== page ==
In the early and mid-nineteenth century, when the western United States was in a seemingly unending state of flux as people competed for dominance over the land and its resources, three men moved to what would eventually become southeastern Colorado and there established a trading and commercial empire. The Bents—brothers William, Charles, and George—arrived in the area in the late 1820s, and established two trading posts that were essential in the eventual establishment of permanent communities in the region.
The Bents’ empire mixed the American influence of St. Louis and Westport, Missouri, with the existing Spanish and French Canadian influences and traditions in the region. The Kiowa, Comanche, Plains Apache, and Ute also controlled territory in southeastern Colorado and influenced the region’s cultural medley. As the Bents increased their economic domain, the Cheyenne and Arapaho peoples made increasing inroads into the plains bounded by the Rockies on the west, the Platte Rivers to the north, and the Arkansas River to the south.
Perhaps anticipating the value of the small, but competitive tribes who came to the region to capitalize on the wild horse trade, in 1838 William Bent (sometimes called “Colonel,” “Little White Man,” and “Gray Beard”) joined the Cheyenne tribe by marrying Owl Woman (Mistanta), daughter of White Thunder, the esteemed Keeper of the Arrows. Owl Woman bore four children: Mary, Robert, George, and Julia. When Owl Woman died at the birth of Julia, William continued with Cheyenne tradition and married her sister Yellow Woman, who gave birth to his fifth and last child, Charlie. At some point Yellow Woman left, so William married his third and last wife, Island, another sister of Owl Woman.
Even though the beaver-trapping era of the mountain men and voyageurs was coming to an end in the early 1830s, the Bents and their partners, the St. Vrains, were expanding their trade empire with the construction of Bent’s Old Fort (Fort William), 1832–34. They pioneered the buffalo hide version of the fur trade, and by the mid-1840s the Bents were trading tens of thousands of buffalo hides, along with other animal hides, for consumption in the East. Bent’s Old Fort was located on the Santa Fé Trail, and this major trade route put William Bent at a pivotal point on the border of US Territory and the Mexican nation, which gained independence from Spain in 1821.
Bent’s Old Fort was a focal point on the Santa Fé Trail, and had served for at least sixteen years as a haven for local trappers and traders until it was misused by General Stephen Watts Kearny’s Army of the West during the Mexican-American War in 1846. Kearny intended Bent’s Fort as a rallying point for preparation of the invasion of New Mexico, northern Mexico, and the expedition to California in support of Americans already living there. This did not sit well with William Bent, and in 1849 it is debated whether or not Bent actually blew up or destroyed his old fort before abandoning it. Being a consummate businessman, Bent would hardly have expended the many barrels of black powder necessary to raze the thick-walled adobe fort. Perhaps he only planted explosives enough to ruin fireplaces, cooking rooms, the well, the blacksmith’s shop, and anything else that might be of value to the federal government. A second theory is that the cholera epidemic that year may have also influenced Bent’s decision to abandon the fort.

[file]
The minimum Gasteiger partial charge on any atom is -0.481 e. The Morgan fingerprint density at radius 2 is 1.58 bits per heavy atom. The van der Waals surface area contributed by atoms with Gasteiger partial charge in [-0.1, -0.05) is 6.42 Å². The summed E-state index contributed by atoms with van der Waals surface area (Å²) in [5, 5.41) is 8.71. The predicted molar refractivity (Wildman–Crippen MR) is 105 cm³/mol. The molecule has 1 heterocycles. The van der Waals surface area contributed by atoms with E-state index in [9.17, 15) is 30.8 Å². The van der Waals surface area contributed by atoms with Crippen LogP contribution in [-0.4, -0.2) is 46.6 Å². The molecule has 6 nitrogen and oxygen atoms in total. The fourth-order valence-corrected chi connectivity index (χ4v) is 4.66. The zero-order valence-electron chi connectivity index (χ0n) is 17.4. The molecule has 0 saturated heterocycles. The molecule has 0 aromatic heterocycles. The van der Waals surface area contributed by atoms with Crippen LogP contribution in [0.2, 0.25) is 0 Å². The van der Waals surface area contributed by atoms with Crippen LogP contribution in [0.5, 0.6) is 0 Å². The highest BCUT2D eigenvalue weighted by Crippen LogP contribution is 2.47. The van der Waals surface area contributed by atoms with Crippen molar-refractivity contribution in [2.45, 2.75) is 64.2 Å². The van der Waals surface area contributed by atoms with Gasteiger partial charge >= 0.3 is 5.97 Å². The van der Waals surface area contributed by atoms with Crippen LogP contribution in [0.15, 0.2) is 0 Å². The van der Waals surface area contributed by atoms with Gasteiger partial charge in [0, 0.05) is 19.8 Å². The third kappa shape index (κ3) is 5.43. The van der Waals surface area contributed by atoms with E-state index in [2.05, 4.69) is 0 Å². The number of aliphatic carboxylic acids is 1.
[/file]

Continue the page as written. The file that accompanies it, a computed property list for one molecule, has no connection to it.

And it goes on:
In 1853, photographer Solomon Nunes Carvalho mentions that “all the material saved from the fort was removed to Mr. Bent’s house, on Big Timber.” In the 1860s, a portion of the fort was renovated by the Missouri Stage Company and served as a stage stop for various companies, including Barlow and Sanderson, until the 1880s.
In 1853, William again took to building a so-called New Fort at the “Big Timbers” section of the Arkansas Valley. He chose a bluff overlooking the river valley and began a new trading post there, which was situated near the camping grounds of the Cheyenne, Arapaho, and Kiowa, who came there regularly, according to early travelers and diarists. Comanche and some Pawnee were known to frequent the area as well. Some estimated that at any one time, there could be thousands camped in the vicinity. The New Fort established a place for negotiation and resupply for the government and its agents. It established a destination for the building of the cut-off military road from the Smoky Hill River to the Arkansas River in 1853–56. It saw the tribes gather for their annual annuities and saw many major and minor councils held between the tribes and with the government representatives.
In its short active life, 1853–67, Bent’s New Fort saw the conflict between whites and Native Americans rise from Sumner’s Solomon River expedition against the Cheyennes to Chivington’s atrocious attack at Sand Creek. It also found itself as a jumping-off point for soldiers in campaigns against Plains Indians in the Red River War. On the other hand, it served as a destination for military and civilians who tried to maintain peaceful relations between the government and the tribes. There is no denying the key role that Bent’s two forts played in the commerce and development of southeastern Colorado.